Publication Date

1966

Document Type

Dissertation/Thesis

First Advisor

Murray, Don, 1917-

Degree Name

M.A. (Master of Arts)

Department

Department of English

LCSH

Updike, John

Abstract

The purpose of this study was to determine the philosophical direction of the poetry and fiction of a much discussed contemporary American writer, John Updike. The Updike works considered are his published collections of poetry, The Carpentered Hen and Telephone Poles; three novels, The Poorhouse Fair, Rabbit Run, and The Centaur; and three short story collections, The Same Door, Pigeon Feathers, and Olinger Stories. The conclusion of the study is, briefly, that Updike, though influenced strongly by Protestant Christianity and in lesser degree by the contradictory philosophies of practical Humanism and twentieth century Existentialism, cannot be identified strictly with any of these. Instead, his poetry and fiction reveal that he is a seeker after new understandings of man's relationship to man and to the universe. He recognizes man's philosophical and religious dilemmas but offers no solutions other than an optimistic belief that somewhere within or beyond man's religious heritage, answers can be found. At this stage of his artistic career, John Updike is a searcher for religious concepts adequate for contemporary thinking man.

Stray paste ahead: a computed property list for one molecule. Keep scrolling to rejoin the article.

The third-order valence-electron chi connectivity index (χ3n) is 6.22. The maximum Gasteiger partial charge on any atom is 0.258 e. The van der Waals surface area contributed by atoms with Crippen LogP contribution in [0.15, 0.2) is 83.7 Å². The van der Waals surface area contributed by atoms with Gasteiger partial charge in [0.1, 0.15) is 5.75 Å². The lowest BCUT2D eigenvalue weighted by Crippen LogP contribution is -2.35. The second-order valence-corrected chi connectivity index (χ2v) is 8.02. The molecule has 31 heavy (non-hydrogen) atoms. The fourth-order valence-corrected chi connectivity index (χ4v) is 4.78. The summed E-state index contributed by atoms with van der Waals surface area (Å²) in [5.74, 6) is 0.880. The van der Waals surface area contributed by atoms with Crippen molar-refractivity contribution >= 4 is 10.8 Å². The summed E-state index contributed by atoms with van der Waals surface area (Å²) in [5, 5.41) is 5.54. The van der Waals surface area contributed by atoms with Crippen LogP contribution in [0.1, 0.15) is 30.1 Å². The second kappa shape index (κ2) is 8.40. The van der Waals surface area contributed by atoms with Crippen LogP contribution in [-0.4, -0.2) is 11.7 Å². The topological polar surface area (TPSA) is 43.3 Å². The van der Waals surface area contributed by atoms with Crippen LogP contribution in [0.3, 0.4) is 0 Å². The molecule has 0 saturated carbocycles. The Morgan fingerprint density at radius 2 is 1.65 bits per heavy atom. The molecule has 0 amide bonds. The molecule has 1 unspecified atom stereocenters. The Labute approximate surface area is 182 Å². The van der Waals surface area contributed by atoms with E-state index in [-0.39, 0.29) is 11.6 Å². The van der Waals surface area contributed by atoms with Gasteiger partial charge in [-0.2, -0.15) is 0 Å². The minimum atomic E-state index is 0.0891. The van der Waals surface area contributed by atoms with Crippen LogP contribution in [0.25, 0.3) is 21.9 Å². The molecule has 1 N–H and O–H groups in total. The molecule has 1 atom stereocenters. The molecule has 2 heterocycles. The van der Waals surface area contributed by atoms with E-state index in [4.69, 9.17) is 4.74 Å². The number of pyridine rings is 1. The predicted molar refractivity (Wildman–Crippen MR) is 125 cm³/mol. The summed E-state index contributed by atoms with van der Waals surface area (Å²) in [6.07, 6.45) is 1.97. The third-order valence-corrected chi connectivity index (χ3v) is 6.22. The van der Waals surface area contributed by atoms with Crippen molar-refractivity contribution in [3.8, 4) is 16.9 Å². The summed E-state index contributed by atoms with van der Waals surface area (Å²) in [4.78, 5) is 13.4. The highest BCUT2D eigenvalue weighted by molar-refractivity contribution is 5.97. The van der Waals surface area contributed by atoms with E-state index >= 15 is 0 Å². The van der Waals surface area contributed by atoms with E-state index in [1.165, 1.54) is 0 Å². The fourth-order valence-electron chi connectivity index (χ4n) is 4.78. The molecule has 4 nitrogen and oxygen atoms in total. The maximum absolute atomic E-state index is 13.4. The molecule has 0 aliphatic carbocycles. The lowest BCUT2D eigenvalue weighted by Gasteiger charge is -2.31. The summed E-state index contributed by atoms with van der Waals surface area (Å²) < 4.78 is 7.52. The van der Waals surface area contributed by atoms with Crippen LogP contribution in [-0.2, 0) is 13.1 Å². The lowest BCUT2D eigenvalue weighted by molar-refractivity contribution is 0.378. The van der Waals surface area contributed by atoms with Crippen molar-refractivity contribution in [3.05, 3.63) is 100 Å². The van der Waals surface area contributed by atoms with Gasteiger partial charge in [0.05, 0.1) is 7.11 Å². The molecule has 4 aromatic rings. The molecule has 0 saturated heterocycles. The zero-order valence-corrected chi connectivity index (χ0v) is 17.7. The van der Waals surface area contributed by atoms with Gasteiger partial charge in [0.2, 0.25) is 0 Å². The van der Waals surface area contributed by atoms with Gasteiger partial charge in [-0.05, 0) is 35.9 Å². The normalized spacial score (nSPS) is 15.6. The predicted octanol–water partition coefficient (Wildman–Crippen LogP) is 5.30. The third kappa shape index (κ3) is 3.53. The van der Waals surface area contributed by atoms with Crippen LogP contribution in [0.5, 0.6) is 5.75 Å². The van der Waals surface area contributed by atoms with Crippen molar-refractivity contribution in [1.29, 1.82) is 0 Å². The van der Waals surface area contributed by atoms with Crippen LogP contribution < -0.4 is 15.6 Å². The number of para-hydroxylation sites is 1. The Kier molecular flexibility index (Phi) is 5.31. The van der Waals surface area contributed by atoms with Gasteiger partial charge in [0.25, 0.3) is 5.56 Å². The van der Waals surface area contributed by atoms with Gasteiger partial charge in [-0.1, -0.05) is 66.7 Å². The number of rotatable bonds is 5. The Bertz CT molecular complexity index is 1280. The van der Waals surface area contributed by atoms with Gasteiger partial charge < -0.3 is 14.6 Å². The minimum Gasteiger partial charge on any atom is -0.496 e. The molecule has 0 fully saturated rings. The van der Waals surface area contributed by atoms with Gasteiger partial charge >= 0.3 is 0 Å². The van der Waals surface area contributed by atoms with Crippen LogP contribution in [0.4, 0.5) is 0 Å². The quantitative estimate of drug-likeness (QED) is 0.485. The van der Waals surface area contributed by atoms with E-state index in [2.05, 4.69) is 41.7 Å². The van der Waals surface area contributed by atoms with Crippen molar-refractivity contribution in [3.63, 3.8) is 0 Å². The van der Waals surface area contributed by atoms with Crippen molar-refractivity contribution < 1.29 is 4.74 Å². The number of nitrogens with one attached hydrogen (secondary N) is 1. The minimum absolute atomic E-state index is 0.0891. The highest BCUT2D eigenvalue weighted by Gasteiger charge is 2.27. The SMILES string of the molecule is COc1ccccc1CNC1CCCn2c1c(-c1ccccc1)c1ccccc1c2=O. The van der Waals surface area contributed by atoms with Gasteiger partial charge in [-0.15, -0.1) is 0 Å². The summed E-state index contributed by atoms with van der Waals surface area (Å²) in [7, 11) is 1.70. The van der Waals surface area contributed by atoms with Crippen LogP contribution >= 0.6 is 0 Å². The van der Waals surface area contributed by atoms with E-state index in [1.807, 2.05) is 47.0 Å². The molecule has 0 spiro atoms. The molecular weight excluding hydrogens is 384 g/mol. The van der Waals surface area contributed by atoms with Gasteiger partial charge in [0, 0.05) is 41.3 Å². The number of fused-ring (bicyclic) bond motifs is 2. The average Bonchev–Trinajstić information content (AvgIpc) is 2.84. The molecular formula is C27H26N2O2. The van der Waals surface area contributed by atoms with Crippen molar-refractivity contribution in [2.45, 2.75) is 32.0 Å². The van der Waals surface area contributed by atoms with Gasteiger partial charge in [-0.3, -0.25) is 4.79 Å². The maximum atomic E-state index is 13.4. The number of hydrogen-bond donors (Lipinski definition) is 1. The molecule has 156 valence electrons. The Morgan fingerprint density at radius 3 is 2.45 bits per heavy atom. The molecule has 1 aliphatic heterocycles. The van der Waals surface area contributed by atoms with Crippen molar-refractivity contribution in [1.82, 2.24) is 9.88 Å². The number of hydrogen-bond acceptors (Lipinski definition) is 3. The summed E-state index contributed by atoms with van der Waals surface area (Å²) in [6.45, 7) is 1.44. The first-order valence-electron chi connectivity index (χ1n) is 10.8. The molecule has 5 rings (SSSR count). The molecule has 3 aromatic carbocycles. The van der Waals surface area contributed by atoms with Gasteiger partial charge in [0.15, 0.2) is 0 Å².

Comments

Includes bibliographical references.

Extent

iv, 118 pages

Language

eng

Publisher

Northern Illinois University

Rights Statement

In Copyright

Rights Statement 2

NIU theses are protected by copyright. They may be viewed from Huskie Commons for any purpose, but reproduction or distribution in any format is prohibited without the written permission of the authors.

Media Type

Text

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